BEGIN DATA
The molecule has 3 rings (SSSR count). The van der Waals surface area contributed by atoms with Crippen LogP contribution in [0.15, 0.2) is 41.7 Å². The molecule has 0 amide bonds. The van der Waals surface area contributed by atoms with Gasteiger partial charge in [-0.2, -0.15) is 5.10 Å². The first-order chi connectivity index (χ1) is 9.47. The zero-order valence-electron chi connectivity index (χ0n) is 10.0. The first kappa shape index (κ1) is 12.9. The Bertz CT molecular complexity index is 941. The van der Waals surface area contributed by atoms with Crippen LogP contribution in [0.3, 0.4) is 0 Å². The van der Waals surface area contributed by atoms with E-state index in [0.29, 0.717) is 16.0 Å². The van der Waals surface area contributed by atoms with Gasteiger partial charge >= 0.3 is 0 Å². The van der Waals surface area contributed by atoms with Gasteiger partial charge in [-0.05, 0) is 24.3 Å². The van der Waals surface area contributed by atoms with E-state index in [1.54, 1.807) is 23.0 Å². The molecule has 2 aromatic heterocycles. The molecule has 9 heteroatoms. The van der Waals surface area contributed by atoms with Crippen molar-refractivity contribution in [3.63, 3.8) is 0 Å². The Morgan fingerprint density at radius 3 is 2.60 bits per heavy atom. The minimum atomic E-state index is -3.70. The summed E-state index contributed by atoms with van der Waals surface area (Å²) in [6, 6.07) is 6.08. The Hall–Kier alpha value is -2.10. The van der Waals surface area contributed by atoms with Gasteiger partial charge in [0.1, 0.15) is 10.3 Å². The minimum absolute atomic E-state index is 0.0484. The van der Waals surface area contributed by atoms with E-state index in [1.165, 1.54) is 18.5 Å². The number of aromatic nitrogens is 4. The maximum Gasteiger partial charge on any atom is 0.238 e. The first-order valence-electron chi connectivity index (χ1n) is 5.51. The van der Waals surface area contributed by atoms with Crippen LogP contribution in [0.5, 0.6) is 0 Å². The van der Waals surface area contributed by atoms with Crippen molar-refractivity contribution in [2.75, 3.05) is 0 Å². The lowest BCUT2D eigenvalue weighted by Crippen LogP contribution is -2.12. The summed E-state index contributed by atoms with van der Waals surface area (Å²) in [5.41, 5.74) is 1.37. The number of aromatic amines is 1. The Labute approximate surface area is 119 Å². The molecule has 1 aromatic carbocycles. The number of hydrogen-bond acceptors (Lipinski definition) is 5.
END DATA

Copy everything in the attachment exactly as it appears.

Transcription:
The molecule has 3 rings (SSSR count). The van der Waals surface area contributed by atoms with Crippen LogP contribution in [0.15, 0.2) is 41.7 Å². The molecule has 0 amide bonds. The van der Waals surface area contributed by atoms with Gasteiger partial charge in [-0.2, -0.15) is 5.10 Å². The first-order chi connectivity index (χ1) is 9.47. The zero-order valence-electron chi connectivity index (χ0n) is 10.0. The first kappa shape index (κ1) is 12.9. The Bertz CT molecular complexity index is 941. The van der Waals surface area contributed by atoms with Crippen LogP contribution in [0.3, 0.4) is 0 Å². The van der Waals surface area contributed by atoms with E-state index in [0.29, 0.717) is 16.0 Å². The van der Waals surface area contributed by atoms with Gasteiger partial charge >= 0.3 is 0 Å². The van der Waals surface area contributed by atoms with Gasteiger partial charge in [-0.05, 0) is 24.3 Å². The van der Waals surface area contributed by atoms with E-state index in [1.54, 1.807) is 23.0 Å². The molecule has 2 aromatic heterocycles. The molecule has 9 heteroatoms. The van der Waals surface area contributed by atoms with Crippen molar-refractivity contribution in [3.63, 3.8) is 0 Å². The Morgan fingerprint density at radius 3 is 2.60 bits per heavy atom. The minimum atomic E-state index is -3.70. The summed E-state index contributed by atoms with van der Waals surface area (Å²) in [6, 6.07) is 6.08. The Hall–Kier alpha value is -2.10. The van der Waals surface area contributed by atoms with Gasteiger partial charge in [0.1, 0.15) is 10.3 Å². The minimum absolute atomic E-state index is 0.0484. The van der Waals surface area contributed by atoms with E-state index in [1.165, 1.54) is 18.5 Å². The number of aromatic nitrogens is 4. The maximum Gasteiger partial charge on any atom is 0.238 e. The first-order valence-electron chi connectivity index (χ1n) is 5.51. The van der Waals surface area contributed by atoms with Crippen LogP contribution in [0.5, 0.6) is 0 Å². The van der Waals surface area contributed by atoms with Crippen molar-refractivity contribution in [2.75, 3.05) is 0 Å². The lowest BCUT2D eigenvalue weighted by Crippen LogP contribution is -2.12. The summed E-state index contributed by atoms with van der Waals surface area (Å²) in [5.41, 5.74) is 1.37. The number of aromatic amines is 1. The Labute approximate surface area is 119 Å². The molecule has 1 aromatic carbocycles. The number of hydrogen-bond acceptors (Lipinski definition) is 5.